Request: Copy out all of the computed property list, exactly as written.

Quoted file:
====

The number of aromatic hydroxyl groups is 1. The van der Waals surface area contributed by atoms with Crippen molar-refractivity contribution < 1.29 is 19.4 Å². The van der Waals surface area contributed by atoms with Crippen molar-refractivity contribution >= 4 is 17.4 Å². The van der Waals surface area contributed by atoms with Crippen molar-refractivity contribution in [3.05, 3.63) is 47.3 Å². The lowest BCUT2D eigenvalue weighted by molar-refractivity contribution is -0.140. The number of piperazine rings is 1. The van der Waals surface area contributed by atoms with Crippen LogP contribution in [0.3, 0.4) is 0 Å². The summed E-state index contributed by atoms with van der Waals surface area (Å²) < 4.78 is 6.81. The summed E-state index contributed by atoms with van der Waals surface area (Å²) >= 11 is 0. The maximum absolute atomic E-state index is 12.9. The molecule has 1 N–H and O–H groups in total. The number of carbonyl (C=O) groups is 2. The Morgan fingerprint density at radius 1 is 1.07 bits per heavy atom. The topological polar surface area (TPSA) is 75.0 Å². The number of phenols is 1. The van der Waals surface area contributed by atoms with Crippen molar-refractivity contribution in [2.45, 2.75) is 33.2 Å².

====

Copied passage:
The number of aromatic hydroxyl groups is 1. The van der Waals surface area contributed by atoms with Crippen molar-refractivity contribution < 1.29 is 19.4 Å². The van der Waals surface area contributed by atoms with Crippen molar-refractivity contribution >= 4 is 17.4 Å². The van der Waals surface area contributed by atoms with Crippen molar-refractivity contribution in [3.05, 3.63) is 47.3 Å². The lowest BCUT2D eigenvalue weighted by molar-refractivity contribution is -0.140. The number of piperazine rings is 1. The van der Waals surface area contributed by atoms with Crippen LogP contribution in [0.3, 0.4) is 0 Å². The summed E-state index contributed by atoms with van der Waals surface area (Å²) < 4.78 is 6.81. The summed E-state index contributed by atoms with van der Waals surface area (Å²) >= 11 is 0. The maximum absolute atomic E-state index is 12.9. The molecule has 1 N–H and O–H groups in total. The number of carbonyl (C=O) groups is 2. The Morgan fingerprint density at radius 1 is 1.07 bits per heavy atom. The topological polar surface area (TPSA) is 75.0 Å². The number of phenols is 1. The van der Waals surface area contributed by atoms with Crippen molar-refractivity contribution in [2.45, 2.75) is 33.2 Å².